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The Crow and the Deathstone

Story by Pippa Lewis, illustration by BH Hawkins as part of the 52 Crows project.

I don’t feel like myself today. I feel … insubstantial, ephemeral, temporary. Like dandelion seeds or a butterfly wing, a breath of wind could carry me away – across the broken ground, the cliffs and the grey-green sea, towards the horizon. The sun rests low in the sky – a winter sun, more like its moon sister than the yellow fireball of summer. Its light has a glitter that I’ve never seen, all colours and no colours, and every colour in between.

It occurs to me that I don’t know why I’m here, or even where I am, and I wonder whether to be afraid. And then I see the crow.

Watching me from a fence post, with eyes bright black and head on one side. I move toward it, thinking it will fly. Instead it winks, and hops to the next post. Something dangles from its beak, something shiny and the size of a marble, or an acorn. Something familiar.

The crow moves and I’m compelled to follow. It moves I follow. Crow, me. Following. It should seem strange, that a crow has singled me out, but it isn’t strange at all. Across mud, stones, bramble, rock, bracken – my feet skim over the ground like a swallow catching flies above a lake. The crow stays just ahead of me, hopping from post to post, one foot, two foot, winking at me, leading me on. The thing in its beak swings to and fro, gleaming in the last light. What is it? I know it, I’m sure …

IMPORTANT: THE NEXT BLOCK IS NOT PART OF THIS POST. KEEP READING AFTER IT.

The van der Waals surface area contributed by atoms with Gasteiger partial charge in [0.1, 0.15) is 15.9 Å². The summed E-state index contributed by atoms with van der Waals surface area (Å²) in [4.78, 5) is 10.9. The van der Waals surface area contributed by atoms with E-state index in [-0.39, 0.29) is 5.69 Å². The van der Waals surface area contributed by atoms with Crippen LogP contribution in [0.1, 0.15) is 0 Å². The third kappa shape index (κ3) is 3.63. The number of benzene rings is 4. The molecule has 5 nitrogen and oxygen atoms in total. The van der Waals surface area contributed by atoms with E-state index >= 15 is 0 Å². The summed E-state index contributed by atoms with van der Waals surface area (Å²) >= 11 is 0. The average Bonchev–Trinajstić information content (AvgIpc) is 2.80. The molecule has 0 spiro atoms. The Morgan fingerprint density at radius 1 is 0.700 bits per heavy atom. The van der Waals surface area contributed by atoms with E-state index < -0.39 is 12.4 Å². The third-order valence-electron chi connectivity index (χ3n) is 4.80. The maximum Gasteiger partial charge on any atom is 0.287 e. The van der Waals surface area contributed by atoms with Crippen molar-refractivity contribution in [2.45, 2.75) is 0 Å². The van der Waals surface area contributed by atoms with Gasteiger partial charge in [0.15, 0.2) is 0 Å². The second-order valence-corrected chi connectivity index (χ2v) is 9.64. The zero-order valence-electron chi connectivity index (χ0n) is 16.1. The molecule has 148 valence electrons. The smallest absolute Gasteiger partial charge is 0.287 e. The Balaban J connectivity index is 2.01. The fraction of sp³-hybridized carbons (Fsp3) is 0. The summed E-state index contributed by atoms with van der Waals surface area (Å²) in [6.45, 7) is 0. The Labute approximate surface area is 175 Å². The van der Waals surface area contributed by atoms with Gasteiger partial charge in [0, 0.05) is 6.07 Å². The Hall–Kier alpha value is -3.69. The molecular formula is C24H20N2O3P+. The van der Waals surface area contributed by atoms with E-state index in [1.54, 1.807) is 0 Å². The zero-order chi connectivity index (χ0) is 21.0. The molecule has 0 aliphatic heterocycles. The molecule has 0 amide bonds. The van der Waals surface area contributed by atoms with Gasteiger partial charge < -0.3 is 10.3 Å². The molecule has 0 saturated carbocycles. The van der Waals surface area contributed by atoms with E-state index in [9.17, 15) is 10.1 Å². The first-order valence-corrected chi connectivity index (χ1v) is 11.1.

The crow flaps its wings and rises heavily from the last post, tilting to one side, sliding on the wind, dropping out of sight below the cliff edge. Craaak. Craaak. Craaaaaak. It calls to me, and still I follow, not questioning, but passing easily over heather and gorse. Small birds rise in alarm, then settle when they see I’m no threat. I’m nothing. A dandelion seed on the wind, a butterfly wing.

The ground falls away. Broken earth – rich and wormy – where rocks and soil and grass have slipped and crashed to the beach below. A fear memory shivers down my back. I know this place. The crow balances on a gorse bush. Far below on the pebbles, something is moved by the waves. Hair, head, arm sway gently in the swell.

A great urgency fills me. I slide and leap from rock to clod to crater as I hurtle downwards to the beach. Panic must give me special powers, as I don’t stumble once. In no time I am down, and speeding towards the body, a woman, a person to be saved, perhaps. The crow is with me, flapping from rock to rock, always close. The thing swings from its beak, catching the dark light in its creamy depths. I know it …

The woman is dead.

I see this now. Her back is bent strangely, a trail of blood seeps from a hole in her head, and bits of skull gleam white like smiling teeth. Her hair lies in wet ropes across her face, her blue lips are parted. I know her …

The crow hops, perches on her knee, and I see the thing it carries. A pendant on a silver chain, a moonstone mounted in gold. A Christening gift. My birthstone. My deathstone.

A wave lifts my body. The crow drops the pendant back around my throat, and takes flight. For a moment I look at my broken self, then spread my wings and follow.


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